Researchers Look to South America for Help in Controlling Invasive Water Weed Giant Salvinia

The idea sounded simple enough: To rid Louisiana of giant salvinia, an invasive species choking the waterways, return to the plant’s origin and find the insect that feeds on this weed.

In South American countries where giant salvinia is native, the salvinia weevil feeds on the plant. So the insect was brought to Louisiana where it could feed on the aquatic weed.

Giant salvinia is an invasive species that came to the U.S. in the 1990s from South America. It grows rapidly and forms dense mats on the water surface, creating a cover that shuts out sunlight.

The weevil plan, started in 2008, worked well. Its successes include monitored sites in Lafourche Parish where infestation levels of giant salvinia were reduced by 90 percent within three years. But there was one hitch: Salvinia weevils can’t tolerate the cold weather of north Louisiana as well as the plant can, according to LSU AgCenter entomologist Rodrigo Diaz.

So now Diaz has developed a new strategy to return to areas of South America that have winters similar to north Louisiana to find weevils that can survive cold temperatures.

Alana Russell, a graduate student, has been collecting the insects from Uruguay and northeast Argentina, which are along the same latitude as the Shreveport area.

Weevils found in Louisiana can survive 32 degrees Fahrenheit for eight days, but the weevils from Argentina can withstand freezing for 11 days. “The hypothesis is the weevils in Argentina have adapted to colder temperatures,” Diaz said.

Australia has been using the weevil to control giant salvinia, Diaz said, and the insects have been able to adapt Down Under through three decades of natural selection.

But the control efforts for north Louisiana are not resting solely on developing a cold-tolerant weevil. To help the insects survive winter, AgCenter entomologist Steve Micinski is working on a plan to cover several patches of giant salvinia with pine straw to protect the insect from the cold with the goal of helping enough weevils survive the cold to keep pace with the rapidly growing giant salvinia.

Diaz is working on a similar project, but with a fabric covering over patches of giant salvinia during the winter to see if it is effective at insulating weevils from cold temperatures.

“So when spring comes, we’ll have surviving weevils,” Diaz said. “Biological control of salvinia is a numbers game. Salvinia grows fast, and weevils can’t keep up.”

In the cold, weevils become dormant and stop laying eggs. Giant salvinia also becomes dormant but starts growing as soon as warmer temperatures arrive. “The rate of growth of salvinia is so fast, and that is the problem,” Diaz said.

Weevils also don’t move fast, he said, and they seldom fly. They usually move by catching a ride on floating mats of giant salvinia.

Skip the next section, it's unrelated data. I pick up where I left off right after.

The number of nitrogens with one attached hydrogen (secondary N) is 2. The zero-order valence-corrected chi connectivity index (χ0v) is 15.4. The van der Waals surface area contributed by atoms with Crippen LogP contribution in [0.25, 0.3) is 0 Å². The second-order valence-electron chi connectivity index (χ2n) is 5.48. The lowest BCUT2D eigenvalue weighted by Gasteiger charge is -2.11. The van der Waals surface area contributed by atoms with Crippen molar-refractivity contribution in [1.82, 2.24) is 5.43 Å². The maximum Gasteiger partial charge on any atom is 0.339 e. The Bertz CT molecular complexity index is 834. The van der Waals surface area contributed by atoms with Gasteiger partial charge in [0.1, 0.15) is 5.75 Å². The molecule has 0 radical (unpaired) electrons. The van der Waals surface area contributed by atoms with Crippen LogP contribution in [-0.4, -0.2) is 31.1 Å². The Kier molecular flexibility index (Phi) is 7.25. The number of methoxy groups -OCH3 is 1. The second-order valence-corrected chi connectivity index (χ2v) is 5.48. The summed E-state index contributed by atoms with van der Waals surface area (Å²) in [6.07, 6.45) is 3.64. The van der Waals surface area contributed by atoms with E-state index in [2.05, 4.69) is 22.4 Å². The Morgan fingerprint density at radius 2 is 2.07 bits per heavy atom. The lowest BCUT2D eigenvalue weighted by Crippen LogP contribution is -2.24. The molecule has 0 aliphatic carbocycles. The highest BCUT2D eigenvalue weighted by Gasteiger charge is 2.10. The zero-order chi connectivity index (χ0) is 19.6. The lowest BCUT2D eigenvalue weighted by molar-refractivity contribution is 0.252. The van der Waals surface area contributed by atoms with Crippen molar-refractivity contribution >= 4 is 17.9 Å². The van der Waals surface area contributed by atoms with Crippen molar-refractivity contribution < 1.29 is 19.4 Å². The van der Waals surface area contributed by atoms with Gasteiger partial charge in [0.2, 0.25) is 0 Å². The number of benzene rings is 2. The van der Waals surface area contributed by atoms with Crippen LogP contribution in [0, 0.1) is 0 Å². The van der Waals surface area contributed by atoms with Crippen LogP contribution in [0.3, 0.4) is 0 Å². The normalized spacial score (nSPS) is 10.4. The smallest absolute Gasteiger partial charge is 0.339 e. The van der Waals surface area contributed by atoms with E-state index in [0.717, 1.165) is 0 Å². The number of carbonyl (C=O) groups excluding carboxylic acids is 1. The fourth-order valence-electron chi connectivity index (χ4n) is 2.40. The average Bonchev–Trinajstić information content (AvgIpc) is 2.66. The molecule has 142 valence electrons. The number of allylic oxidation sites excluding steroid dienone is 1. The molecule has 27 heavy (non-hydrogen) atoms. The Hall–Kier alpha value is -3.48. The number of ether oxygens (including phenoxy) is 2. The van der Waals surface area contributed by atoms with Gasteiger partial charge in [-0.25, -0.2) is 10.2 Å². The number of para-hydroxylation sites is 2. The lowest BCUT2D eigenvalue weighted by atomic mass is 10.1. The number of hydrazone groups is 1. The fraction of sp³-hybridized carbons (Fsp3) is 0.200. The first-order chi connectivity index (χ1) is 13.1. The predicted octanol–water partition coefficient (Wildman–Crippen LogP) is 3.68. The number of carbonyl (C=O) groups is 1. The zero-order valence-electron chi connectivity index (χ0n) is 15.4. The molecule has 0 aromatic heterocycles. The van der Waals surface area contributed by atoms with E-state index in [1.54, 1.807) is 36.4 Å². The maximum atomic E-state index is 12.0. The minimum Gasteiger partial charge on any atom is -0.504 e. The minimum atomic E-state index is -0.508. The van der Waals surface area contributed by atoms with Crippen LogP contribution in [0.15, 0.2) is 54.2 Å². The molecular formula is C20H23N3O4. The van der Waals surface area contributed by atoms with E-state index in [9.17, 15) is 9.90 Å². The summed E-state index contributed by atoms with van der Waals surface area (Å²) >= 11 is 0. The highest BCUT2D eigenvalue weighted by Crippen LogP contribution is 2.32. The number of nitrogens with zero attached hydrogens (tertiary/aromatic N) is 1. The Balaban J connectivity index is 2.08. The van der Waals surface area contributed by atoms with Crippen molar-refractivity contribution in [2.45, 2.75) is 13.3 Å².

Diaz is also looking at more efficient methods of distribution to maximize successful colonization. Until now, the weevils have been released at one location in an infested lake, but it’s possible that a wider release would be more effective, he said.

Even if the new population of weevils from South America is more cold-hardy, that doesn’t mean they can immediately be released into the affected area. Federal approval must be obtained first for their distribution, Diaz said. “It’s difficult to say when this is going to happen.”

Also, export permits must be obtained from the countries where the weevils are found.

Adult weevils feed on the growing buds of giant salvinia, Diaz said. “But it’s the larvae that do most of the damage.” Larvae burrow into the plant and cause it to collapse and sink, he said.

Herbicides have limited success on giant salvinia. If an herbicide only reaches the top part of a plant, it will die, but the rest of the plant can regrow, Diaz said. And it’s physically impossible to get to every location where giant salvinia is growing, he said.

Giant salvinia can be controlled in lakes with a drawdown of water, but that’s not an option for Cross Lake because it is Shreveport’s water source.

To produce a stock of weevils, the insects initially were grown in a pond on private property in Terrebonne Parish, but it has been replaced by a site on LSU AgCenter property in south Louisiana.

The weevils are not sold. Instead, the LSU AgCenter provides the insect to the Louisiana Department of Wildlife and Fisheries for distribution in affected areas.

Bruce Schultz is a writer and photographer with LSU AgCenter Communications.

(This article appeared in the winter 2016 issue of Louisiana Agriculture.)

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The salvinia weevil is that tiny speck on the giant salvinia leaf. Photo by Johnny Morgan

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Salvinia weevil. Photo by Scott Bauer, USDA Agricultural Research Service

4/27/2016 5:45:00 PM
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